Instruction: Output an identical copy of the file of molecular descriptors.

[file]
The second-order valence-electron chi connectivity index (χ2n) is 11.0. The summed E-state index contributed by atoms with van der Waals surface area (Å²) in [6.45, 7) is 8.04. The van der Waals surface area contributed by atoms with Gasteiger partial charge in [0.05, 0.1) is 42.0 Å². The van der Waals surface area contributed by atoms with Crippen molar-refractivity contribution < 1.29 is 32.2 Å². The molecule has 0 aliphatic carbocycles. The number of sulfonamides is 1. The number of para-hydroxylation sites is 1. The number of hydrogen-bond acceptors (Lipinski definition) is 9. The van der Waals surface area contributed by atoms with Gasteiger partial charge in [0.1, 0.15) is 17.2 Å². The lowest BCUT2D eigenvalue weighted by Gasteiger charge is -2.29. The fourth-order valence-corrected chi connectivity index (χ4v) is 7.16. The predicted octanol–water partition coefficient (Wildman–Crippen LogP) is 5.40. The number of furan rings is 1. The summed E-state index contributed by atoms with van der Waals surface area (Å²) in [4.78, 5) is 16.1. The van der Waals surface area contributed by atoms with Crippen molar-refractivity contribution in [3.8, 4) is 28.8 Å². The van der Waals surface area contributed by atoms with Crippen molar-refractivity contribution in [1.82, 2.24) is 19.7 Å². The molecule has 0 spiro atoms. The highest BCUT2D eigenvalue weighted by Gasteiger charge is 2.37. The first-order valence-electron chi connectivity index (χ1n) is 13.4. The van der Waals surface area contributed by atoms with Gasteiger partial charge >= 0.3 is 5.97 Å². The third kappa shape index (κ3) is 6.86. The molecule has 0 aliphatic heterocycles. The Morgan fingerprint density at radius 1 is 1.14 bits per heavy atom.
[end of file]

The second-order valence-electron chi connectivity index (χ2n) is 11.0. The summed E-state index contributed by atoms with van der Waals surface area (Å²) in [6.45, 7) is 8.04. The van der Waals surface area contributed by atoms with Gasteiger partial charge in [0.05, 0.1) is 42.0 Å². The van der Waals surface area contributed by atoms with Crippen molar-refractivity contribution < 1.29 is 32.2 Å². The molecule has 0 aliphatic carbocycles. The number of sulfonamides is 1. The number of para-hydroxylation sites is 1. The number of hydrogen-bond acceptors (Lipinski definition) is 9. The van der Waals surface area contributed by atoms with Gasteiger partial charge in [0.1, 0.15) is 17.2 Å². The lowest BCUT2D eigenvalue weighted by Gasteiger charge is -2.29. The fourth-order valence-corrected chi connectivity index (χ4v) is 7.16. The predicted octanol–water partition coefficient (Wildman–Crippen LogP) is 5.40. The number of furan rings is 1. The summed E-state index contributed by atoms with van der Waals surface area (Å²) in [4.78, 5) is 16.1. The van der Waals surface area contributed by atoms with Crippen molar-refractivity contribution in [3.8, 4) is 28.8 Å². The van der Waals surface area contributed by atoms with Crippen molar-refractivity contribution in [1.82, 2.24) is 19.7 Å². The molecule has 0 spiro atoms. The highest BCUT2D eigenvalue weighted by Gasteiger charge is 2.37. The first-order valence-electron chi connectivity index (χ1n) is 13.4. The van der Waals surface area contributed by atoms with Gasteiger partial charge >= 0.3 is 5.97 Å². The third kappa shape index (κ3) is 6.86. The molecule has 0 aliphatic heterocycles. The Morgan fingerprint density at radius 1 is 1.14 bits per heavy atom.